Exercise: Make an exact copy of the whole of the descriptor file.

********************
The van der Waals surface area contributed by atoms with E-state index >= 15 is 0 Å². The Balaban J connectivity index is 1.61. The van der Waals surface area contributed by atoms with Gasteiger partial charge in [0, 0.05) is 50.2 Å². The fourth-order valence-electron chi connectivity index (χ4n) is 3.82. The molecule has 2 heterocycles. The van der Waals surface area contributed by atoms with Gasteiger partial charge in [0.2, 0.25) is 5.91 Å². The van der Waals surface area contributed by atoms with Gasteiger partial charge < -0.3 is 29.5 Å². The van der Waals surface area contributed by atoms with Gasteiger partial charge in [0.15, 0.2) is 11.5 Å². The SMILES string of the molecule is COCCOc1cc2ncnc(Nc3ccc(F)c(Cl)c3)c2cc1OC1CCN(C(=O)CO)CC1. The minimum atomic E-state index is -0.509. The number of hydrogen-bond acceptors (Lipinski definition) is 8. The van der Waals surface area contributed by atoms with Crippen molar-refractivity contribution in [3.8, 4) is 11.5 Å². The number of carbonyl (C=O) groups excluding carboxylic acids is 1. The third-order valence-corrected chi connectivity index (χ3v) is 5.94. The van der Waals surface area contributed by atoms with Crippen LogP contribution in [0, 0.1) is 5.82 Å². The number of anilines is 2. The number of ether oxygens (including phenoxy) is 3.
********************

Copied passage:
The van der Waals surface area contributed by atoms with E-state index >= 15 is 0 Å². The Balaban J connectivity index is 1.61. The van der Waals surface area contributed by atoms with Gasteiger partial charge in [0, 0.05) is 50.2 Å². The fourth-order valence-electron chi connectivity index (χ4n) is 3.82. The molecule has 2 heterocycles. The van der Waals surface area contributed by atoms with Gasteiger partial charge in [0.2, 0.25) is 5.91 Å². The van der Waals surface area contributed by atoms with Gasteiger partial charge < -0.3 is 29.5 Å². The van der Waals surface area contributed by atoms with Gasteiger partial charge in [0.15, 0.2) is 11.5 Å². The SMILES string of the molecule is COCCOc1cc2ncnc(Nc3ccc(F)c(Cl)c3)c2cc1OC1CCN(C(=O)CO)CC1. The minimum atomic E-state index is -0.509. The number of hydrogen-bond acceptors (Lipinski definition) is 8. The van der Waals surface area contributed by atoms with Crippen molar-refractivity contribution in [3.8, 4) is 11.5 Å². The number of carbonyl (C=O) groups excluding carboxylic acids is 1. The third-order valence-corrected chi connectivity index (χ3v) is 5.94. The van der Waals surface area contributed by atoms with Crippen LogP contribution in [0, 0.1) is 5.82 Å². The number of anilines is 2. The number of ether oxygens (including phenoxy) is 3.